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  #64  
Old Posted Nov 2, 2011, 4:21 PM
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Quote:
Originally Posted by nito View Post
CAP shouldn't be even 0.035% of the budget, let alone anywhere in excess of 30%. I have no argument with agriculture being an important resource for any economy.

What I have a problem with is the ineffective measures that CAP and other agricultural/rural policies have generated to manage and protect the sector. We live in a globalised economy where foodstuffs can be transported across the globe, yet CAP has increased prices for the average consumer, damaged the competiveness of agricultural sectors in emerging economies and led to a colossal waste of food (hence the term butter mountains and milk lakes) that is beneficial to nobody.

The simple reason why agriculture would thrive without CAP is that we all need food! The markets and consumer demand would reflect that, lowering prices, forcing adoption of new techniques and technologies and limiting waste.

You talk about Greeks working more than Germans, the French and Brits, yet at the same time they have astronomical levels of tax evasion, an obscenely extravagant public sector with padded pensions and rampant corruption. They didn't get into the present situation due to being unlucky.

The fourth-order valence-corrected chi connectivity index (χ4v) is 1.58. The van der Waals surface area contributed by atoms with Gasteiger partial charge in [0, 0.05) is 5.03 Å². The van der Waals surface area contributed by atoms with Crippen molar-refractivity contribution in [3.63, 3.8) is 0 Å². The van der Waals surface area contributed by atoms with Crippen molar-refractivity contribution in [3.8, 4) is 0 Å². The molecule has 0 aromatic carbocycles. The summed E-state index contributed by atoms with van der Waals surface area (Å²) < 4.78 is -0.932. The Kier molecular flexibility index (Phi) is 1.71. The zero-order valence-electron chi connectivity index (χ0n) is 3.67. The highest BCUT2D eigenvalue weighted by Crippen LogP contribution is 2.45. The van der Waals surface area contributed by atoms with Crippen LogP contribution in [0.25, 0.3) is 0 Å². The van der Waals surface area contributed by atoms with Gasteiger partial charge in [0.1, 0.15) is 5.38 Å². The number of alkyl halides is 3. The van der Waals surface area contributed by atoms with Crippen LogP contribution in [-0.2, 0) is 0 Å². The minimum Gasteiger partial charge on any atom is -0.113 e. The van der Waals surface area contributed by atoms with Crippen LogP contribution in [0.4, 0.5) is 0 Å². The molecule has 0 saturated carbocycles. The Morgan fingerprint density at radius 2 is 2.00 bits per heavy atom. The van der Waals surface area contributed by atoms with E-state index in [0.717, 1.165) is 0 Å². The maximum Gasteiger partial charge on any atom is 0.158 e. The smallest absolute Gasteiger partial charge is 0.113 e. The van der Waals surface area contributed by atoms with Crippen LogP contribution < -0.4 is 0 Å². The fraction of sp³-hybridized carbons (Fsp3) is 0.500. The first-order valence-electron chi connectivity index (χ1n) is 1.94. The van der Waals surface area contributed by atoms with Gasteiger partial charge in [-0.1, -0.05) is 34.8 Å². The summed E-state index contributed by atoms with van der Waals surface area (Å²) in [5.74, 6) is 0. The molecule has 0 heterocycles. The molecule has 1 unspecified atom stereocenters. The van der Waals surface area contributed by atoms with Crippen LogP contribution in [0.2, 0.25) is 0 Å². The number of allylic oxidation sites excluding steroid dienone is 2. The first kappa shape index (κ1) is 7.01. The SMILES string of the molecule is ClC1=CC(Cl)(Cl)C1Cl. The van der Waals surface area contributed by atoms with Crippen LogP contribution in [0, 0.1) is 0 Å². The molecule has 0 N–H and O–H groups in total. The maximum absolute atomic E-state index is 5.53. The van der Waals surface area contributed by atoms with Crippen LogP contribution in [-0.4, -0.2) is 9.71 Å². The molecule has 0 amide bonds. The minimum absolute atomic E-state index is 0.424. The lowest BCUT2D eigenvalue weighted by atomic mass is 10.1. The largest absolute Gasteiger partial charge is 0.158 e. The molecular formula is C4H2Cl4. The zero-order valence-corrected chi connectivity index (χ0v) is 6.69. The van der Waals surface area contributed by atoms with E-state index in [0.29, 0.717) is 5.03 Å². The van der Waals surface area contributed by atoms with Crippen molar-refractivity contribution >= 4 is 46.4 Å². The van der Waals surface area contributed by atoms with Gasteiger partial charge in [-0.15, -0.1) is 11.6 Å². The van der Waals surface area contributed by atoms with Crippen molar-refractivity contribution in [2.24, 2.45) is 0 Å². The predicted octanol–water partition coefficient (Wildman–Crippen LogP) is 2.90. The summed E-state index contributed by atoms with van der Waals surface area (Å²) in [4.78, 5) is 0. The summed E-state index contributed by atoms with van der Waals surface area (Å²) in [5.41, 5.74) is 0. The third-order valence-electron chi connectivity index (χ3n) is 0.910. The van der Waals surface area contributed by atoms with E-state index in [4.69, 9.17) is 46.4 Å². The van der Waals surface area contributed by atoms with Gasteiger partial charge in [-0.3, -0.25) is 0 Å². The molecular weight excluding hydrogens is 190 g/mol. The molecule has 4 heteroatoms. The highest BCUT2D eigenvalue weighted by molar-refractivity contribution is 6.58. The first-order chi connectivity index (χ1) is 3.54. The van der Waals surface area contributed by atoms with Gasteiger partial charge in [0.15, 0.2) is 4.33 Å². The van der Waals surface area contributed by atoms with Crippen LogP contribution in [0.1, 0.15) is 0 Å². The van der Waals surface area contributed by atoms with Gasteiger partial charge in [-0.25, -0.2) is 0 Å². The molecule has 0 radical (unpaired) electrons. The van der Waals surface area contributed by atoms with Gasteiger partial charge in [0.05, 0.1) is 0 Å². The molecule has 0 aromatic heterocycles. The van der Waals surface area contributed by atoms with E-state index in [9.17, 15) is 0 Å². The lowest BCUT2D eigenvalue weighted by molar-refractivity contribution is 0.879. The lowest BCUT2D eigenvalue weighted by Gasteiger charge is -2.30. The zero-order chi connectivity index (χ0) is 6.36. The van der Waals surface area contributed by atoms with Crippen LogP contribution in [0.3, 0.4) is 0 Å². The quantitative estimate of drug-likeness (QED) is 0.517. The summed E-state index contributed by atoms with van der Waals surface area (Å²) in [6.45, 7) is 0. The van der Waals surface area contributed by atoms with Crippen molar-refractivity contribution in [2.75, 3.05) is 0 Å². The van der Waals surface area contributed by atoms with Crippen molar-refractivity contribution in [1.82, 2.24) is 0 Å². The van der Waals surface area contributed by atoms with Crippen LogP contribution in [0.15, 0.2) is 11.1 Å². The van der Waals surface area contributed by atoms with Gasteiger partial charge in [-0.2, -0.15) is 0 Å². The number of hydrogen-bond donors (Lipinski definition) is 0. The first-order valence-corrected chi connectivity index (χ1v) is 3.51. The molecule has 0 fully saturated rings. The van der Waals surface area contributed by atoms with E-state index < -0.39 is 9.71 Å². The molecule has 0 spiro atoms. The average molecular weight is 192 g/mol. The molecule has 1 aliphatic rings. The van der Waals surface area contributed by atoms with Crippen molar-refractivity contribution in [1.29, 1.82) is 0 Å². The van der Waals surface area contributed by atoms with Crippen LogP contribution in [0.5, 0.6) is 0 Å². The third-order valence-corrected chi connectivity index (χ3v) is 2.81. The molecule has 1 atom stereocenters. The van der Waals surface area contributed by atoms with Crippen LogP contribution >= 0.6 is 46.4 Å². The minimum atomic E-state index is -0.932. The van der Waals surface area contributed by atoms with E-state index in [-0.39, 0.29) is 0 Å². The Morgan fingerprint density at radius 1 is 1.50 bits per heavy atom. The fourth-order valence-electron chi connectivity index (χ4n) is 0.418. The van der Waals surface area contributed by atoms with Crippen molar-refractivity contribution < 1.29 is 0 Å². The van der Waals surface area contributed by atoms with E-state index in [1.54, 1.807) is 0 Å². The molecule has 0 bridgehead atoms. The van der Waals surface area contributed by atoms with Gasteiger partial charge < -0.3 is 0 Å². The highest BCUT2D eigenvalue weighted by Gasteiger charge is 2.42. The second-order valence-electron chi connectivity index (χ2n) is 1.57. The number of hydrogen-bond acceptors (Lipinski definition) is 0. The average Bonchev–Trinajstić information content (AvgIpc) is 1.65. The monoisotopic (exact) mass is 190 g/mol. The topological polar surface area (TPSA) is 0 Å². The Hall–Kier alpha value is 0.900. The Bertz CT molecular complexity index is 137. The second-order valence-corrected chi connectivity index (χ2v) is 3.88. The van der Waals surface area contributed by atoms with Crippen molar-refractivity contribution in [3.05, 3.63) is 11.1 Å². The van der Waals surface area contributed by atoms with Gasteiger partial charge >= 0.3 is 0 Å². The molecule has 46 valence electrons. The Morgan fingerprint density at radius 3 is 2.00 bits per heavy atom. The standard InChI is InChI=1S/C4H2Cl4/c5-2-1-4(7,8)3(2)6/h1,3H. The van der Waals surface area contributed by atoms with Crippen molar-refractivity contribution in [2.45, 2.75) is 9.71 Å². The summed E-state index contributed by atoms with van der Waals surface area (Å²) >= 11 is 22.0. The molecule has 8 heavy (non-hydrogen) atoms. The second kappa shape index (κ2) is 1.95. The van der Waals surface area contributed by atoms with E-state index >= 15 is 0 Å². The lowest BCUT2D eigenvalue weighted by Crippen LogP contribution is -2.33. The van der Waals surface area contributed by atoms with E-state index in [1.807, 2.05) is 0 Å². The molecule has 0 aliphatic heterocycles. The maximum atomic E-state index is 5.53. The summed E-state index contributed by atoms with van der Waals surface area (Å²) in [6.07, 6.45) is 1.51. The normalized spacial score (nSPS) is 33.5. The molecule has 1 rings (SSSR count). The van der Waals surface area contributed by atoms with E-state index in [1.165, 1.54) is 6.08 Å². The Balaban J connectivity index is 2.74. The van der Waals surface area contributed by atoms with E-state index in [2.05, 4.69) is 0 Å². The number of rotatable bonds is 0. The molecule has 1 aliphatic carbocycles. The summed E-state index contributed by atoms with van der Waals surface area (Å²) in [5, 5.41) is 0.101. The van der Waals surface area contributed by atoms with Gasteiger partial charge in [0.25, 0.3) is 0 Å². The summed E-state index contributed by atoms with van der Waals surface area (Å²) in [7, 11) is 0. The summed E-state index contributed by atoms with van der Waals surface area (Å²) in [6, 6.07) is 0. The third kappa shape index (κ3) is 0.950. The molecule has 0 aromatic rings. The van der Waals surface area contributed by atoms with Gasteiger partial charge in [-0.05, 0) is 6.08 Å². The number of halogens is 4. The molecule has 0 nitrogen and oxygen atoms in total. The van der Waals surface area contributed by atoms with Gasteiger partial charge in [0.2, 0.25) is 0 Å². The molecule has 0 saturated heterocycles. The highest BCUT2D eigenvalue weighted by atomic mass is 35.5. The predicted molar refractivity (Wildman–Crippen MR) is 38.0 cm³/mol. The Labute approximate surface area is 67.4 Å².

Yet after getting into trouble and being gifted a line-line last week to restore some level of order and calm, Greece instead opts to throw it in the face of everyone else in Europe. A Greek No vote would not just send Greece back to the dark ages, but lead to multiple bank failures in France and Germany (high exposure to the country), but send shockwaves through the other PIIGS, with untold consequences. France, Germany and the rest of the EU would enter a significant downturn.
Good points all. I'm not well-read on the specifics of the bail-out plan for Greece though, but I imagine it's way, way, way to the right of me policy wise (these bail-outs usually are: kill the public sector and give everything to the rich seems to be a common mantra for the people running banks). But given the way they've dug their own hole... Can't say I have much sympathy (in general - there are millions of Greeks I do have great sympathy for, they sure didn't ALL contribute to the crash).
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  #65  
Old Posted Nov 3, 2011, 9:12 AM
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Originally Posted by Swede View Post
Good points all. I'm not well-read on the specifics of the bail-out plan for Greece though, but I imagine it's way, way, way to the right of me policy wise (these bail-outs usually are: kill the public sector and give everything to the rich seems to be a common mantra for the people running banks). But given the way they've dug their own hole... Can't say I have much sympathy (in general - there are millions of Greeks I do have great sympathy for, they sure didn't ALL contribute to the crash).